I loved watching Eurovision yesterday evening – anyone who follows me on Twitter will have realised that! To be honest, over the last few years I’d become a bit bored by it all but for some reason yesterday’s 60th anniversary show seemed to have regained something of the Eurovision magic. A competition out of which emerged ABBA can’t be all bad and there has been a lot more besides that has been good besides ABBA. To be honest, I’m not sure that our entries have ever really been that fantastic, even though we have won on a number of occasions in the past and it looks as though it will be very hard for us to win in the future. But I may be wrong as we do have one thing on our side.
I was struck even more forcibly yesterday evening by the number of entries that were sung in English. The French of course sang in French and why wouldn’t they – it’s a lovely language to hear sung. But what about the rest? I’d have loved to hear songs in a multiplicity of tongues. You can easily hide banal lyrics when you have no idea what someone is singing about. But of course I understand that if you want your song to do well commercially then English opens up lucrative markets around the world. To go to Zimbabwe, to go to India and so many other places and hear young children singing English pop songs whilst not particularly understanding English as a language is amazing. But that is the world we live in.
It was great that the Eurovision Final was held on the eve of the Feast of Pentecost. Those who were preaching today will have been reading in preparation the account from the Acts of the Apostles of the events of that first Christian Pentecost and these wonderful verses within the passage
At this sound the crowd gathered and was bewildered, because each one heard them speaking in the native language of each. Amazed and astonished, they asked, ‘Are not all these who are speaking Galileans? And how is it that we hear, each of us, in our own native language? Parthians, Medes, Elamites, and residents of Mesopotamia, Judea and Cappadocia, Pontus and Asia, Phrygia and Pamphylia, Egypt and the parts of Libya belonging to Cyrene, and visitors from Rome, both Jews and proselytes, Cretans and Arabs—in our own languages we hear them speaking about God’s deeds of power.’ All were amazed and perplexed, saying to one another, ‘What does this mean?’ (Acts 2.6-12)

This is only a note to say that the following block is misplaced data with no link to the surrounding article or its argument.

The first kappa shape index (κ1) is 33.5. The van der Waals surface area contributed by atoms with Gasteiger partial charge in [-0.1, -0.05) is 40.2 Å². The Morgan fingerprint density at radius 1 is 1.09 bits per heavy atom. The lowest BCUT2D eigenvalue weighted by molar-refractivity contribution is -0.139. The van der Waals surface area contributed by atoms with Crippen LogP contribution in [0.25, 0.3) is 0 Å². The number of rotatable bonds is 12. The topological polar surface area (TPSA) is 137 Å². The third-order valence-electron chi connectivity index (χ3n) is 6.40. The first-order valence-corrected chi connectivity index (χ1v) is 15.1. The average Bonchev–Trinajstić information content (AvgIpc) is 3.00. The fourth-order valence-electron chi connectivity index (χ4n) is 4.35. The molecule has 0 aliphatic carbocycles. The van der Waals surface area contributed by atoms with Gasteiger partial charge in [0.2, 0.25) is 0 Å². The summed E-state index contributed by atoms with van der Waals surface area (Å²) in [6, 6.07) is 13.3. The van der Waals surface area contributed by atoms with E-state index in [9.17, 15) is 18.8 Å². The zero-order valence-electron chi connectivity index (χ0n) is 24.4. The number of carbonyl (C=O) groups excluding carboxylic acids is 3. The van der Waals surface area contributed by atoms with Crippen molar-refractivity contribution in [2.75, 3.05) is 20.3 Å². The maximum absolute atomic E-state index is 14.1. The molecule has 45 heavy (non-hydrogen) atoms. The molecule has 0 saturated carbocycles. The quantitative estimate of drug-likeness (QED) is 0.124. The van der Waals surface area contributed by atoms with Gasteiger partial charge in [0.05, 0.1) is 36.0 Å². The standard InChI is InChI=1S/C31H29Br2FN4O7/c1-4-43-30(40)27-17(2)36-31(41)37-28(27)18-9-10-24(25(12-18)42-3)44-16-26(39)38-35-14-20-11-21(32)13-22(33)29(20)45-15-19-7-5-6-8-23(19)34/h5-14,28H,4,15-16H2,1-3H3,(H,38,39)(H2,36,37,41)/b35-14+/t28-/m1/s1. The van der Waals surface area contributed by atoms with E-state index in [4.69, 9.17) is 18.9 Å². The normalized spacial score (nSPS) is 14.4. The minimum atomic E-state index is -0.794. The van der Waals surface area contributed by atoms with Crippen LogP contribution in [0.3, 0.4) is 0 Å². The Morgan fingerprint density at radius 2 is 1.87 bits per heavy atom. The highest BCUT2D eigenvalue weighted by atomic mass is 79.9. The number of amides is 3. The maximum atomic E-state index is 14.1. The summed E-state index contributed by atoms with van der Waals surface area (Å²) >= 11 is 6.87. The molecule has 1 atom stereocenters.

The writer of Acts was obviously trying to describe the creation of a church that went beyond the world of the local Jewish community. The list of countries, the list of communities from which people came, draws a picture of the known world of the time. And the fact that miraculously the apostles were able to speak in a variety of tongues has to be something about the way in which the universal church has always spoken in all languages.
But the question that is asked by the amazed and perplexed onlookers is the most important one ‘What does this mean?’ Perhaps that is the question that preachers should address on this day, ‘What does this mean?’
One thing that it means to me is the very thing which concerned me about the lack of variety of languages in Eurovision. There is always a concern in church nowadays that we are ‘on message’, ‘singing from the same hymn sheet’. But the newly born ‘Pentecostal Church’ that we have been celebrating today was multilingual from day one; the message that the apostles delivered was understood across cultures; people were hearing in their own language and in a way that they could understand.
Whatever happened that morning at nine o’clock it was a defining moment for the nature of the church, for our ecclesiology. And there was something uncontrollable and passionate about it all. The Spirit took over and the apostles found their tongue and their confidence despite almost being blown off balance by the experience.
What does this mean? To me it means that we have to speak in different languages to different cultures and that thinking that one language can describe God, one way of explaining things, one way of defining things, one un-nuanced set of ethics will do does not do justice to what God does with us at Pentecost.
The Holy Spirit is unpredictable and uncontrollable – that is what is so exciting about the third person of the Trinity. Wind and flame are exactly the right metaphors for what defies too much definition. Try to control either and you risk being blown away or getting your fingers burnt; seeking to close down variety will simply not work because the wind will blow through the gaps and fire of God will break out.
I want to hear many voices and languages in Eurovision; I want to hear many voices and languages in the church.
speak through us
with an authentic voice,
challenge us with new language,
unsettle us in our desire to control
and break out of the confines of the church
with wind and flame;
blow and burn as you will.